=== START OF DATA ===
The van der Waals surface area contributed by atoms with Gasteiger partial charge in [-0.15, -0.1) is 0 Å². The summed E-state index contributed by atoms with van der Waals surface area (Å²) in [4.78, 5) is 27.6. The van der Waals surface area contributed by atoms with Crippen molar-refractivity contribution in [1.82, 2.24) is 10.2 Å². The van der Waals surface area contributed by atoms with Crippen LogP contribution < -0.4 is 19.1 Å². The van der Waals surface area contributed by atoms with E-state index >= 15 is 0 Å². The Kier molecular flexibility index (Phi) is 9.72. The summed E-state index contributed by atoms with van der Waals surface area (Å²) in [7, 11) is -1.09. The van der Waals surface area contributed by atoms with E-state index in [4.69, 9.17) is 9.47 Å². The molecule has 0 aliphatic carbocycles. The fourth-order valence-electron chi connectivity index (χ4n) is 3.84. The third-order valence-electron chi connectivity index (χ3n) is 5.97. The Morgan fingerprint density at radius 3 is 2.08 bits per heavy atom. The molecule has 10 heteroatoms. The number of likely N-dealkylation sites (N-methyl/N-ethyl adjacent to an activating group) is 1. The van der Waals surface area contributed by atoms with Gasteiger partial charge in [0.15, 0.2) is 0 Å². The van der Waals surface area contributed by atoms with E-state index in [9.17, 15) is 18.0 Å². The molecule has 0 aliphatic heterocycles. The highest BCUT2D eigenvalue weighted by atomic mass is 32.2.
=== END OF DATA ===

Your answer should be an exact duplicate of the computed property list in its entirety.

The van der Waals surface area contributed by atoms with Gasteiger partial charge in [-0.15, -0.1) is 0 Å². The summed E-state index contributed by atoms with van der Waals surface area (Å²) in [4.78, 5) is 27.6. The van der Waals surface area contributed by atoms with Crippen molar-refractivity contribution in [1.82, 2.24) is 10.2 Å². The van der Waals surface area contributed by atoms with Crippen LogP contribution < -0.4 is 19.1 Å². The van der Waals surface area contributed by atoms with E-state index >= 15 is 0 Å². The Kier molecular flexibility index (Phi) is 9.72. The summed E-state index contributed by atoms with van der Waals surface area (Å²) in [7, 11) is -1.09. The van der Waals surface area contributed by atoms with E-state index in [4.69, 9.17) is 9.47 Å². The molecule has 0 aliphatic carbocycles. The fourth-order valence-electron chi connectivity index (χ4n) is 3.84. The third-order valence-electron chi connectivity index (χ3n) is 5.97. The Morgan fingerprint density at radius 3 is 2.08 bits per heavy atom. The molecule has 10 heteroatoms. The number of likely N-dealkylation sites (N-methyl/N-ethyl adjacent to an activating group) is 1. The van der Waals surface area contributed by atoms with Gasteiger partial charge in [0.15, 0.2) is 0 Å². The van der Waals surface area contributed by atoms with E-state index in [9.17, 15) is 18.0 Å². The molecule has 0 aliphatic heterocycles. The highest BCUT2D eigenvalue weighted by atomic mass is 32.2.